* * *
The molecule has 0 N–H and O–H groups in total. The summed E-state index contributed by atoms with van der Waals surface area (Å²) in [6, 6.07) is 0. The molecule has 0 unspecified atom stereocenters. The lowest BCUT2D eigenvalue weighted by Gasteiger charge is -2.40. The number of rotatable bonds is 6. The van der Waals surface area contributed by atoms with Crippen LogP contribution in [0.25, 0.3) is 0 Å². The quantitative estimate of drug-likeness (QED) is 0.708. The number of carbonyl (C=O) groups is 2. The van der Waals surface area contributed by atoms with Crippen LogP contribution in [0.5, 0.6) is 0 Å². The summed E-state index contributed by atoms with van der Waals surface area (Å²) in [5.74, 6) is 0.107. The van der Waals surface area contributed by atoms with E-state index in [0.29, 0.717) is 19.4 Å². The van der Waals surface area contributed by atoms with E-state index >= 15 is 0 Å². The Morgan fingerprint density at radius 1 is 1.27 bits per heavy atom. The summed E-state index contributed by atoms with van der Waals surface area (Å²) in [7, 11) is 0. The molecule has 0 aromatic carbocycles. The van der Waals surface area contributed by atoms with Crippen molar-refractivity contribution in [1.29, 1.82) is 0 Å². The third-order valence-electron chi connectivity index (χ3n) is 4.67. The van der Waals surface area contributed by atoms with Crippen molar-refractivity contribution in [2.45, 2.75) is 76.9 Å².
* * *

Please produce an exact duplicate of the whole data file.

The molecule has 0 N–H and O–H groups in total. The summed E-state index contributed by atoms with van der Waals surface area (Å²) in [6, 6.07) is 0. The molecule has 0 unspecified atom stereocenters. The lowest BCUT2D eigenvalue weighted by Gasteiger charge is -2.40. The number of rotatable bonds is 6. The van der Waals surface area contributed by atoms with Crippen LogP contribution in [0.25, 0.3) is 0 Å². The quantitative estimate of drug-likeness (QED) is 0.708. The number of carbonyl (C=O) groups is 2. The van der Waals surface area contributed by atoms with Crippen LogP contribution in [0.5, 0.6) is 0 Å². The summed E-state index contributed by atoms with van der Waals surface area (Å²) in [5.74, 6) is 0.107. The van der Waals surface area contributed by atoms with E-state index in [0.29, 0.717) is 19.4 Å². The van der Waals surface area contributed by atoms with E-state index >= 15 is 0 Å². The Morgan fingerprint density at radius 1 is 1.27 bits per heavy atom. The summed E-state index contributed by atoms with van der Waals surface area (Å²) in [7, 11) is 0. The molecule has 0 aromatic carbocycles. The van der Waals surface area contributed by atoms with Crippen molar-refractivity contribution in [1.29, 1.82) is 0 Å². The third-order valence-electron chi connectivity index (χ3n) is 4.67. The van der Waals surface area contributed by atoms with Crippen molar-refractivity contribution in [2.45, 2.75) is 76.9 Å².